New Japan Pro Wrestling
Road to Castle Attack – Night 3
February 16, 2021
Korakuen Hall
Tokyo, Japan

Watch: NJPW World (JPN)

Hey everybody, it’s a Castle Attack! Doesn’t that sound like fun? Look at the graphics! Imagery of Osaka under all sorts of cool filters! Sengoku-era imagery of a stoic, courageous Samurai in defiant stance amidst a burning fortress. Fuck yeah, it’s time to fight!

Except that I have a degree in this sort of stuff, and let me tell you what happens in a castle attack. Within a few days, you find yourself stuck in one specific location, engulfed in a torrent of monotony with really a singular end-goal, hopefully, a successful date within a month, being the only incentive to preclude full-on desertion.

That’s right, folks. Get your engineers working on the undermining blueprints, get the grunts to cover the breaching tower with chalked animal skins, and start stirring up the Greek Fire… we got ourselves a god damned Castle Siege!

The numbers dropped from 692 to 331 from Night 1 to Night 2. Like all good campaigning forces, New Japan realized that a lot of the battle in a siege is in the presentation. In this case, New Japan very quickly amended their usual set-up. Across from the camera, they usually have a three part configuration with a set of bleachers flanked by staged seating and a video screen high in the middle. Today, they curtained off the flanking sections with video screen on each side, and have two huge Lion Mark banners in the center, covering all but the first few rows of the center bleachers.

The result was 343. They have had two Tuesday shows since the State of Emergency. The first drew 470 on 1/19, and 582 on 2/2.

Very little distinguishes this show from the prior two. Two matches are the exact same, and the other three merely swap out one member for another. That said, unlike the languid disconnect on yesterday’s show, there was a bit more energy to this one, and a few more concrete hints at what is to come at the end of the month.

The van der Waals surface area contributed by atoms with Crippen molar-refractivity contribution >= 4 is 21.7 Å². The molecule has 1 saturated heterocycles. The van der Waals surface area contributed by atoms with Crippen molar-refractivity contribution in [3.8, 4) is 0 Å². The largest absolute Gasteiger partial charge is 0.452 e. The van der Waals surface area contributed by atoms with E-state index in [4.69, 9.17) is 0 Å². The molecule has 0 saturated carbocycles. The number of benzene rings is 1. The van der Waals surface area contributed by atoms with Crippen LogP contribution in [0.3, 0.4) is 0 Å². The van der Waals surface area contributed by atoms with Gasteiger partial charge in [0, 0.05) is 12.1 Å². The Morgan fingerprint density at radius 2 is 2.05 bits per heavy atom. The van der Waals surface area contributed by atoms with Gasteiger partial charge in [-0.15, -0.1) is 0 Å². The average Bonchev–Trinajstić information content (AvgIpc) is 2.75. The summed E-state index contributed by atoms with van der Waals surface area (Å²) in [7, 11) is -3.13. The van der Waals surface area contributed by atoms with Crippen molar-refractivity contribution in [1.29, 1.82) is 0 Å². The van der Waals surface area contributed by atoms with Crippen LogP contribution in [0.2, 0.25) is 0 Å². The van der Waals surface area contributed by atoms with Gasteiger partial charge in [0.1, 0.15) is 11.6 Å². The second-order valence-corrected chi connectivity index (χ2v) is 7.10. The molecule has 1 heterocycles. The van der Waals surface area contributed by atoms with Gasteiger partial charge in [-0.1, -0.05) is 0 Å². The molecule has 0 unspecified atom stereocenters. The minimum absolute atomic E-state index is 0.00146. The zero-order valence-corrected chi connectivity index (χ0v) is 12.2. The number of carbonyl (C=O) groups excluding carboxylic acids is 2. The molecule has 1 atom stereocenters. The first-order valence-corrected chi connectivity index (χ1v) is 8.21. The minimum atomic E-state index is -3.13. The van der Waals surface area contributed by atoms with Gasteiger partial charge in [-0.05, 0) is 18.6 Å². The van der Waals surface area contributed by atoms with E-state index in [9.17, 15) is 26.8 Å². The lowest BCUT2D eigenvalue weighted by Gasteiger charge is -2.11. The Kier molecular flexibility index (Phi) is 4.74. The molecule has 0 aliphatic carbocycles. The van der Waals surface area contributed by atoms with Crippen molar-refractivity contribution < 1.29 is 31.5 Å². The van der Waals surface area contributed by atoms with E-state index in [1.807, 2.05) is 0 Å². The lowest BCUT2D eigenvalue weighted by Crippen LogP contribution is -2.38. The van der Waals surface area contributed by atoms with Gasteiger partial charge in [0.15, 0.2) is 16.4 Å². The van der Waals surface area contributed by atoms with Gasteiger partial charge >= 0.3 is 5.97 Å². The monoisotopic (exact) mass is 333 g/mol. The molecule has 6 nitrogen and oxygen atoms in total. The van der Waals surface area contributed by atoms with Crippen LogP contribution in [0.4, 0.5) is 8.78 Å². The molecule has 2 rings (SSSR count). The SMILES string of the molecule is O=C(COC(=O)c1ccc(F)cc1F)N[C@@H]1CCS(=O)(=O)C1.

The United Empire (Jeff Cobb, Great-O-Khan & Will Ospreay) def. Yota Tsuji, Satoshi Kojima & Hiroshi Tanahashi

Very few matches on this tour have started with a straight lock-up, but this one found an interesting way to the typical shambolic beginning. Tanahashi feigned overcaution as he went to ascend the ropes for his introductory pose, shooting several threatening glares towards The United Empire before scaling the buckles. Then he cross-body blocked O-Khan out of nowhere. That underhanded fucking pheasant-man. Awesome!

Tanahashi and O-Khan started this one and they have been cleverly subtle in their interactions thus far on the CASTLE ATTACK. The exchanges have been very well worked, without much revealed. Now some foreshadowing might be taking shape, as O-Khan has been heavily targeting Tanahashi’s leg. O-Khan’s submission stuff is really interesting, alluding to his legitimate background. These are not flamboyantly ambitious holds; O-Khan’s submissions are basic. A head-and-arm choke, a straight knee-bar. For some this might work better on paper than in practice, but some also might be mind-bogglingly refractory at this point. O-Khan carries himself with such noble supremacy that if you showed this to someone unfamiliar, they would have to think he was the unit leader.

Another aspect of the Empire to which I am grateful: they don’t do their signature stuff every night. Cobb manhandling his opponent, bringing them to the brink of a tag, or O-Khan’s thing where he sits in your neck in the corner… both absent from yesterday and in glorious exhibition here.

This is hilarious considering that Aerial Assassin Will Ospreay literally did every single one of his signature moves, to the point where you could overlap the video of two matches and watch them match up, like in baseball when they overlay a pitcher’s delivery for multiple pitches to show how much his stuff breaks from the same arm angle and delivery point, or whatever. The Clayton Kershaw.